Thursday, November 29, 2007

Eisenhower and What We Stand For

Been reading Michael Korda's biography of Eisenhower these past few weeks. It's an OK book about a most interesting figure. I was struck by Korda's account of Eisenhower's speech at Guildhall, London upon being honored for his leadership of the Allied armies. I was so taken by the excerpts, that I went online to see if I could find the text of the speech.

I found the site of the Eisenhower Memorial Commission, which contains all of Ike's speeches. This led to a couple of hours of perusing through trivia and treasure. But to the point... the Guildhall speech:

Ike's speech there touched upon something that has been skirting in my mind on and off this fall: what is it that we stand for (of course there are also times when we must clarify what we will stand against). After some surprisingly eloquent words (from a man who as president would mangle English syntax with obtuse and flaccid politico-speak) about English/American differences, he gives us this gem about the ties that bind England and America:

Yet kinship among nations is not determined in such measurements as proximity of size and age. Rather we should turn to those inner things--call them what you will--I mean those intangibles that are the real treasures free men possess.

To preserve his freedom of worship, his equality before law, his liberty to speak and act as he sees fit, subject only to provisions that he trespass not upon similar rights of others--a Londoner will fight. So will a citizen of Abilene.

When we consider these things, then the valley of the Thames draws closer to the farms of Kansas and the plains of Texas.

To my mind it is clear that when two peoples will face the tragedies of war to defend the same spiritual values, the same treasured rights, then in the deepest sense those two are truly related. So even as I proclaim my undying Americanism, I am bold enough and exceedingly proud to claim the basis of kinship to you of London.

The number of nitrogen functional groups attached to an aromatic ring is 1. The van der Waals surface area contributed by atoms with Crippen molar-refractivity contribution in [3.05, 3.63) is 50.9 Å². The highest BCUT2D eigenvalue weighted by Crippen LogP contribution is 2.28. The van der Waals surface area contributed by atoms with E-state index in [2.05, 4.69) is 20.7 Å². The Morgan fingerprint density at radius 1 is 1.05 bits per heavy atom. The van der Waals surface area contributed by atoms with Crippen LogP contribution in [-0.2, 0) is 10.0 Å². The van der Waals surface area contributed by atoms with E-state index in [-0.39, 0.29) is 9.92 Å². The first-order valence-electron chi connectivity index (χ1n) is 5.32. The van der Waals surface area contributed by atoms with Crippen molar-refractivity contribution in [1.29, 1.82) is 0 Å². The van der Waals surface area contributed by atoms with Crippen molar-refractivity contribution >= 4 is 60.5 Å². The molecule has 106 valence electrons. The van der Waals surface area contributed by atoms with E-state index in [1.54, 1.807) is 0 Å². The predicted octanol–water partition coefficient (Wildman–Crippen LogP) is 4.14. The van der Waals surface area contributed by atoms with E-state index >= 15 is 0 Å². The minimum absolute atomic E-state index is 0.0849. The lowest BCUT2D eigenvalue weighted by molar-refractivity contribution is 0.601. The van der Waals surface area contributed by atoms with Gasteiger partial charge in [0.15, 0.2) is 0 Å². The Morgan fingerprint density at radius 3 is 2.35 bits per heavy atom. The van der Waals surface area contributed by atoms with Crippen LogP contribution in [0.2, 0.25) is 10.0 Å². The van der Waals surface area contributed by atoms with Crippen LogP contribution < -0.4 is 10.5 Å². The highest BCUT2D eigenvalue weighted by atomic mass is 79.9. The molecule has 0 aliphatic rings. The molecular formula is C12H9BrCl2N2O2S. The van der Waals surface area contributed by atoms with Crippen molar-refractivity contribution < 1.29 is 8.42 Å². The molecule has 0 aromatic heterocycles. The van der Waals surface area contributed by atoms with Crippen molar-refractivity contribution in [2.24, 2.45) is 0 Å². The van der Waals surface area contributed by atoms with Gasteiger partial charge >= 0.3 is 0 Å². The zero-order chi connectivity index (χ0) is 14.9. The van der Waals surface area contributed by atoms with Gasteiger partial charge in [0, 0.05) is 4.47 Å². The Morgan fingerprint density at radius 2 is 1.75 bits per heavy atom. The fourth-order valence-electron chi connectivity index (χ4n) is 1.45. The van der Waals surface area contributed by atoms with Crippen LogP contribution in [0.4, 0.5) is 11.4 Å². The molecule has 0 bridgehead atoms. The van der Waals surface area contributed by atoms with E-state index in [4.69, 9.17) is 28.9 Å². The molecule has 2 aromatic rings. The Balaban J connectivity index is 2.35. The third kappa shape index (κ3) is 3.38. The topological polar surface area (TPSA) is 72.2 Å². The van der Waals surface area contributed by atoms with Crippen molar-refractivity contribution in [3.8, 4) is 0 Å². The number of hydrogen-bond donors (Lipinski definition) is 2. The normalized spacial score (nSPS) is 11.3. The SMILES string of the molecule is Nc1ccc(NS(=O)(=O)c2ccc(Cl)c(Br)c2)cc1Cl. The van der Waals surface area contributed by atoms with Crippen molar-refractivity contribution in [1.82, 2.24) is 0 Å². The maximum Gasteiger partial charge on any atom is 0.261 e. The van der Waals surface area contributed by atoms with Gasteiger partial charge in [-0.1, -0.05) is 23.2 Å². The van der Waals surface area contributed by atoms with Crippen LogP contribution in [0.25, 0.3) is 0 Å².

From there he speaks at length of the courage of the British during the war, the hospitality of Londoners, the challenges of bringing the two peoples together, and their eventual triumph over Nazi aggression. As he brings his speech to a close, he gives us yet more treasure:

My most cherished hope is that after Japan joins the Nazis in utter defeat, neither my country nor yours need ever again summon its sons and daughters from their peaceful pursuits to face the tragedies of battle. But--a fact important for both of us to remember--neither London nor Abilene, sisters under the skin, will sell her birthright for physical safety, her liberty for mere existence.

No petty differences in the world of trade, traditions or national pride should ever blind us to our identities in priceless values.

If we keep our eyes on this guidepost, then no difficulties along our path of mutual co-operation can ever be insurmountable. Moreover, when this truth has permeated to the remotest hamlet and heart of all peoples, then indeed may we beat our swords into plowshares and all nations can enjoy the fruitfulness of the earth.